Security professionals in both the U.S. government and in private industry have long feared the prospect of a cyberwar with China or Russia, two states capable of launching destructive attacks on the computer networks that control critical assets such as the power grid or the financial system.

Now they face a new cyberthreat: Iran.

"[The Iranians] have all the resources and the capabilities necessary to be a major player in terms of cyberwarfare," says Jeffrey Carr, an expert on cyberconflict who has consulted for the U.S. Department of Defense.

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Shots - Health Blog
9:11 pm
Wed April 25, 2012

Teenagers' latest bad idea: Drinking hand sanitizer

Keep the sanitizer on your hands and out of your mouth.

Originally published on Fri April 27, 2012 6:50 am

Teenagers can be pretty creative in their pursuit of a cheap buzz. Last month we reported on the "cinnamon challenge," which involves snarfing down a spoonful of the powdered spice.

Now we've got teens quaffing hand sanitizer, and ending up sick in the ER.

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The Two-Way
9:58 am
Wed April 25, 2012

Al Gore Put In Internet Hall Of Fame

Former Vice President Al Gore.
Joe Kohen Getty Images for Current TV

Originally published on Wed April 25, 2012 9:54 am

We're sorry to be a day late — you'd think in the Internet age we would have been more on top of this.

Former Vice President Al Gore (D) is among the inaugural inductees in the Internet Hall of Fame.

He's been lauded by the Internet Society for being "a key proponent [as a senator and vice president] of sponsoring legislation that funded the expansion of and greater public access to the Internet."

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Go Figure
8:36 am
Wed April 25, 2012

Pew Research Center reports on The State of the News Media 2012

Originally published on Wed April 25, 2012 5:03 am

The Pew Research Center recently released their annual update on the State of the News Media.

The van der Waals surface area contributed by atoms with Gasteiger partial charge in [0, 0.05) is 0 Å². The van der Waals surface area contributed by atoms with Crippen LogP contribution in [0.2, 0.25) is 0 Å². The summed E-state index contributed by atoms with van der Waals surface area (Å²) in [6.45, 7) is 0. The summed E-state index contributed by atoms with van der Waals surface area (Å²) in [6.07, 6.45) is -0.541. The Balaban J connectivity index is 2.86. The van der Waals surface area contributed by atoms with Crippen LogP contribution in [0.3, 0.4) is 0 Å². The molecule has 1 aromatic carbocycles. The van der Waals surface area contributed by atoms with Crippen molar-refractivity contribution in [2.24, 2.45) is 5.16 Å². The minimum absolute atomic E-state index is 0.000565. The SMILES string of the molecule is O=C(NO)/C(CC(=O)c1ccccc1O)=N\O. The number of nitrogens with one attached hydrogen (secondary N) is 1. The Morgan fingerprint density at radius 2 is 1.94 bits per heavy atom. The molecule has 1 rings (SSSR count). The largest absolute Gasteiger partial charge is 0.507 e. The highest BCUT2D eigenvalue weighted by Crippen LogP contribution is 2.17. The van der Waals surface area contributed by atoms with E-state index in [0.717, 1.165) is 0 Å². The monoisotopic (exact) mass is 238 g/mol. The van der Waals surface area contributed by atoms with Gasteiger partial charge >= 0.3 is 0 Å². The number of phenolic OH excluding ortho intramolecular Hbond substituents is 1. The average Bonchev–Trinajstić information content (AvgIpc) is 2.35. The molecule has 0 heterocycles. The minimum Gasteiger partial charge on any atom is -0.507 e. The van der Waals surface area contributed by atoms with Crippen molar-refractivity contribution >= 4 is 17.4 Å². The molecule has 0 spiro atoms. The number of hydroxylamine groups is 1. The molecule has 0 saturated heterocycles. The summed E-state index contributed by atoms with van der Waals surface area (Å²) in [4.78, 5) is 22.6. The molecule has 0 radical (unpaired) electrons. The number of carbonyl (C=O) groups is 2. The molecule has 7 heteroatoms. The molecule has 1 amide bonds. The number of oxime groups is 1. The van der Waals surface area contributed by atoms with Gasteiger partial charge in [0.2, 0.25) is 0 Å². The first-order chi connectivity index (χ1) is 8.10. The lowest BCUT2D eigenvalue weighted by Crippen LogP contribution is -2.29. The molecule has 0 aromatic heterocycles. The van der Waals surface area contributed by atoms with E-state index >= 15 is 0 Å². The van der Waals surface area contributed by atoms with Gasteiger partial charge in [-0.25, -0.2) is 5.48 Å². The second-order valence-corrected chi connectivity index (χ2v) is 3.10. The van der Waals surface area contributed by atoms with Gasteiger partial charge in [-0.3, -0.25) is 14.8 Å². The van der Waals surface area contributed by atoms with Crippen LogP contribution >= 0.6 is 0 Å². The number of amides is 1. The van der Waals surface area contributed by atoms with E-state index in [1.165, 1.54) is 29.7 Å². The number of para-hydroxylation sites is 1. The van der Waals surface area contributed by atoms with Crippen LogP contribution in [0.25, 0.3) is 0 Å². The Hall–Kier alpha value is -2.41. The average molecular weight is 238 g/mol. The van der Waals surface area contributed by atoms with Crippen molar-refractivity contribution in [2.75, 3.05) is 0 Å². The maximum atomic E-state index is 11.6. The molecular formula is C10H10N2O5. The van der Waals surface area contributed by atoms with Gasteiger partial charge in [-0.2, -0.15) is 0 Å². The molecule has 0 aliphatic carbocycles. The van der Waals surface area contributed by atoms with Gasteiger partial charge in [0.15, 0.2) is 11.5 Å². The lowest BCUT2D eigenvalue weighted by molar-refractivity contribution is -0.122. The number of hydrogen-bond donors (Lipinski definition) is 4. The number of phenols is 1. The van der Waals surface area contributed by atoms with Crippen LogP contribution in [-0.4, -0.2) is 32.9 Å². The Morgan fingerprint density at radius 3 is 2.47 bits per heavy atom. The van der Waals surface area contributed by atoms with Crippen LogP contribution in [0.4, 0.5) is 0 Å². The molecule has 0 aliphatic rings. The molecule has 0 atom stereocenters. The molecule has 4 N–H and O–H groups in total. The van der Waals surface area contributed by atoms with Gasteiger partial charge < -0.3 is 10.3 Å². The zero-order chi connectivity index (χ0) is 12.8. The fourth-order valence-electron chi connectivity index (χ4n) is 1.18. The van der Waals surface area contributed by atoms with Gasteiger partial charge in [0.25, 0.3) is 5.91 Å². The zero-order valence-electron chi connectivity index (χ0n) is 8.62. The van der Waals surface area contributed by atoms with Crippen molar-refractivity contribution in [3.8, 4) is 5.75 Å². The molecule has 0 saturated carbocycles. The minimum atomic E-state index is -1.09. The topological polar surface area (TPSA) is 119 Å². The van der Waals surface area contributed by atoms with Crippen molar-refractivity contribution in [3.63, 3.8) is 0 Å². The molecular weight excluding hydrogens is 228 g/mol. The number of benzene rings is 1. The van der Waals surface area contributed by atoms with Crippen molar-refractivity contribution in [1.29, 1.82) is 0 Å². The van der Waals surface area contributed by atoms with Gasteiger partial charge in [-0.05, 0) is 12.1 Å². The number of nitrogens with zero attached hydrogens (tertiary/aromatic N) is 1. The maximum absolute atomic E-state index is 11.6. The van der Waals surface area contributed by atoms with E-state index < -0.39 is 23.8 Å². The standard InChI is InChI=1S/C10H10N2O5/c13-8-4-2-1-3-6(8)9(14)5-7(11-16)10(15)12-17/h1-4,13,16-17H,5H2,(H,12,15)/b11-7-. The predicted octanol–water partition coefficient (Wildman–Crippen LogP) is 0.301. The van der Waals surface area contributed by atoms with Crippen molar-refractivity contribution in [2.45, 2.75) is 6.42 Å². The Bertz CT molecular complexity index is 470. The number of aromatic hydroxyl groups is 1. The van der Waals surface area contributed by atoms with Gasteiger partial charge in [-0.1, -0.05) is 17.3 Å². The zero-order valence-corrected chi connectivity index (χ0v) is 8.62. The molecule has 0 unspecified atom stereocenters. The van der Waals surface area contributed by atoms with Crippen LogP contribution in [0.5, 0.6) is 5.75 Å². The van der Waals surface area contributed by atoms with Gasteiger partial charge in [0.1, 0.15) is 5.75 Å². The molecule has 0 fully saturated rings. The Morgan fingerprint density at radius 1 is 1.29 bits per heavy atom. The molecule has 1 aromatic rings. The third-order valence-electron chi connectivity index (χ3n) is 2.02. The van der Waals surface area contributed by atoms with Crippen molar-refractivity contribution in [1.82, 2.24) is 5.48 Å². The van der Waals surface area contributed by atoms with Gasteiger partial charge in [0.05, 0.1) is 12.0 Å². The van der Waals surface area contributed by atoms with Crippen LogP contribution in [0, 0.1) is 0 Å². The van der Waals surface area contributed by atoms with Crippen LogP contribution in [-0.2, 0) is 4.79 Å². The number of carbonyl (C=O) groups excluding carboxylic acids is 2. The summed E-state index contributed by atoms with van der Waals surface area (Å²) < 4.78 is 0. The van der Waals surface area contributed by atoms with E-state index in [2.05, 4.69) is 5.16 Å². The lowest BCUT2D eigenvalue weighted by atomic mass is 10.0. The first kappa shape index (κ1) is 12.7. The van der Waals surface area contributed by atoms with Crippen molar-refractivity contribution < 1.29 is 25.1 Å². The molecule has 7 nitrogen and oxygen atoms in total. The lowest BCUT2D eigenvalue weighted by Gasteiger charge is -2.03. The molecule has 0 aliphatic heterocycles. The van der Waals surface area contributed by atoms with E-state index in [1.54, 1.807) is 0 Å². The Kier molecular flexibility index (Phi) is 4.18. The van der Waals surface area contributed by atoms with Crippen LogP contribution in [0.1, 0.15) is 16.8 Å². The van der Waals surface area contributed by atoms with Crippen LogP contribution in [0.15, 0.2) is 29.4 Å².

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3:53 pm
Tue April 24, 2012

Book Details Infighting Between Idaho Rep And GOP Leaders

Republican Congressman Raúl Labrador of Idaho holds a press conference with fellow conservative freshman members in February. Photo:

Originally published on Tue April 24, 2012 2:41 pm

A new book coming out Tuesday contains an inside account of Idaho Congressman Raúl Labrador’s conflict with ranking members of the House. The Washington Post reports the book details the rift between GOP leadership and freshman Republicans pursuing a Tea Party agenda.

The book in question is “Do Not Ask What Good We Do,” by Robert Draper. In it, Draper chronicles infighting between the GOP old-guard and the freshmen class of Republican House members that helped the party gain a majority in 2010.

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13.7: Cosmos And Culture
3:14 pm
Tue April 24, 2012

Can 'Hackstability' Save Civilization?

Nigel Treblin AFP/Getty Images

Originally published on Tue April 24, 2012 9:29 am

The future looks bright, a gleaming utopia of sky-spanning cities run for us by benign, sentient machines. The future looks grim, a wasteland of failed — even hostile — technologies and the depleted resources they depended on.

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NPR tech news
3:10 pm
Tue April 24, 2012

With 'Drive,' Google joins the cloud storage war

Google Drive.

Originally published on Tue April 24, 2012 11:44 am

After years of speculation and rumor, today Google announced Google Drive, a new service that allows users to store data on the cloud.

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The Two-Way
3:08 pm
Tue April 24, 2012

USDA: New Case Of Mad Cow Disease Confirmed In California

Originally published on Tue April 24, 2012 3:25 pm

The U.S. Department of Agriculture says it has confirmed a case of Mad Cow disease in a cow in central California. It is the fourth case found in the country in recent years.

The animal was a dairy cow and "at no time presented a risk to the food supply or human health," U.S.D.A. Chief Veterinary Officer John Clifford said in a statement.

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5:38 pm
Mon April 23, 2012

Tribal Group Claims Sea Lions Munch More Salmon Than Previously Thought

A California sea lion feasts on a salmon. Photo courtesy of CRITFC

Originally published on Mon April 23, 2012 4:36 pm

A coalition of tribal groups says sea lions are eating far more salmon along the Columbia River than previously thought. The claim comes in a legal fight over whether wildlife officials should be killing some of the hungry sea lions.

A federal judge has authorized wildlife officials in Oregon and Washington to kill as many as 30 California sea lions each year near the Bonneville Dam. Four have been killed so far this spring. A conservation group has filed a lawsuit in an attempt to stop the killings.